Deans acknowledged the mental and physical challenges the cadets had faced during more than 700 hours of training covering a minimum of 39 aspects of law enforcement. She congratulated them for the commitment that got them through it all.

“You have completed the transformation from citizen to law enforcement officer. You have passed all of the state-mandated segments, survived the physical and mental training of academy life, sacrificed a lot over the last four months, and successfully arrived at this new moment in your life,” said Deans.

“The first line of defense for your community lies with you,” Deans said.

“Times have changed and will continue to change. What has not changed is our role in society: protect and serve. We are the 24/seven help line and defense for our streets and our neighborhoods.”

“Welcome to the greatest profession in the world. You now have a unique opportunity because you can dramatically change someone’s life for the better by taking the time to care and truly protect and serve,” Deans said.

Blizzard capped off the ceremony with advice for the graduates.

“Uphold the sense of duty, dignity, and discipline that you feel today. Do not be impressed by the authority that will be granted to you by your badge but please be humbled by it, for it is much larger than you are. Your job gives you authority, but your behavior gives you respect” she said.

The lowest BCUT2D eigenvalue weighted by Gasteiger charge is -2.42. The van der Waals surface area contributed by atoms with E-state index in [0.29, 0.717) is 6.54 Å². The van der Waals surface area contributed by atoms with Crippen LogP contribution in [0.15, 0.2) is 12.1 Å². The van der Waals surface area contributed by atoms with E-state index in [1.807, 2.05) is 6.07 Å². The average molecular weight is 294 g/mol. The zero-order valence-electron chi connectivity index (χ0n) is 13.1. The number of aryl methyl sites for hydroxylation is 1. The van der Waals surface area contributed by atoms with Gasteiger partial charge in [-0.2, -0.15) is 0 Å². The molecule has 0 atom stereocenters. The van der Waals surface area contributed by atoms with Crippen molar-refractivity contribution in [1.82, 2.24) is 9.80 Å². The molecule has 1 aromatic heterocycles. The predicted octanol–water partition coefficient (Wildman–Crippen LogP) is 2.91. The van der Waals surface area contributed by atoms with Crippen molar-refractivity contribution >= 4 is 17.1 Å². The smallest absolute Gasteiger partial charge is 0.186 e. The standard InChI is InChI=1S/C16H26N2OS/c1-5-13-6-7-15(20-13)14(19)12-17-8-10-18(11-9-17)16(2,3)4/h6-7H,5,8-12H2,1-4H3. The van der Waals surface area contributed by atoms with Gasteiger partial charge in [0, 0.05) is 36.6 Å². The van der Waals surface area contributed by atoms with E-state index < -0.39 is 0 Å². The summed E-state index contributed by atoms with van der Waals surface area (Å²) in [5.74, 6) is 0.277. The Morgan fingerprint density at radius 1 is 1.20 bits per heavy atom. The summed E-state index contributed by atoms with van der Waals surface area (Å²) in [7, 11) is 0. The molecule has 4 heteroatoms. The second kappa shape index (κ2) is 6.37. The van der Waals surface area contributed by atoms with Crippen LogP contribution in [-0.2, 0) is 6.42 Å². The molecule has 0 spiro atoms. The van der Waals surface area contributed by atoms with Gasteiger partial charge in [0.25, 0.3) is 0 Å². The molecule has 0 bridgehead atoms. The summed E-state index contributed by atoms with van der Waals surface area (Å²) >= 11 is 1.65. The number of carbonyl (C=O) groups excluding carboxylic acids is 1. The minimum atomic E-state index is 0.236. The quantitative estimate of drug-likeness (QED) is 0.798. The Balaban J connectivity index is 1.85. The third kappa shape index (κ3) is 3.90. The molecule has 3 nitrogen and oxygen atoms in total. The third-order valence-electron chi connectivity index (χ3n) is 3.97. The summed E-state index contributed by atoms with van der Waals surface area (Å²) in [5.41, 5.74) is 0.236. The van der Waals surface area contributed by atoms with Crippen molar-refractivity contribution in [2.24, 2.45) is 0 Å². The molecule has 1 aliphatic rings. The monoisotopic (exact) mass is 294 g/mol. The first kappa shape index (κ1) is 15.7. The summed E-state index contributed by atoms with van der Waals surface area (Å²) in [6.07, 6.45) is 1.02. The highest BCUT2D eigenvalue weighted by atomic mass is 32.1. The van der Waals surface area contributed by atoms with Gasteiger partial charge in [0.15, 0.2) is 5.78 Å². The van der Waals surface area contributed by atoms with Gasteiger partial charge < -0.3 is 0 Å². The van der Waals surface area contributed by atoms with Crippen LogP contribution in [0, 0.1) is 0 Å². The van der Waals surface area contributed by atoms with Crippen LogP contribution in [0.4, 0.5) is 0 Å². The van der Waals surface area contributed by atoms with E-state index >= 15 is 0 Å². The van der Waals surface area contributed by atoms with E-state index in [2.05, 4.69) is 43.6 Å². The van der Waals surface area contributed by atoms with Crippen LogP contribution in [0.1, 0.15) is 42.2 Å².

With this graduating class, the school has produced 1,185 graduates since its inception as a curriculum program 1983. Currently, WCC graduates work for 52 different law enforcement agencies throughout North Carolina.

WCC’s academy is accredited by the North Carolina Criminal Justice Education and Training Standards Commission and North Carolina Sheriffs’ Education and Training Standards Commission through the N.C. Community College System.

Wayne Community College is a public, learning-centered institution with an open-door admission policy located in Goldsboro, N.C. As it works to develop a highly skilled and competitive workforce, the college serves 11,000 individuals annually as well as businesses, industry, and community organizations with high quality, affordable, accessible learning opportunities, including more than 165 college credit programs. WCC’s mission is to meet the educational, training, and cultural needs of the communities it serves.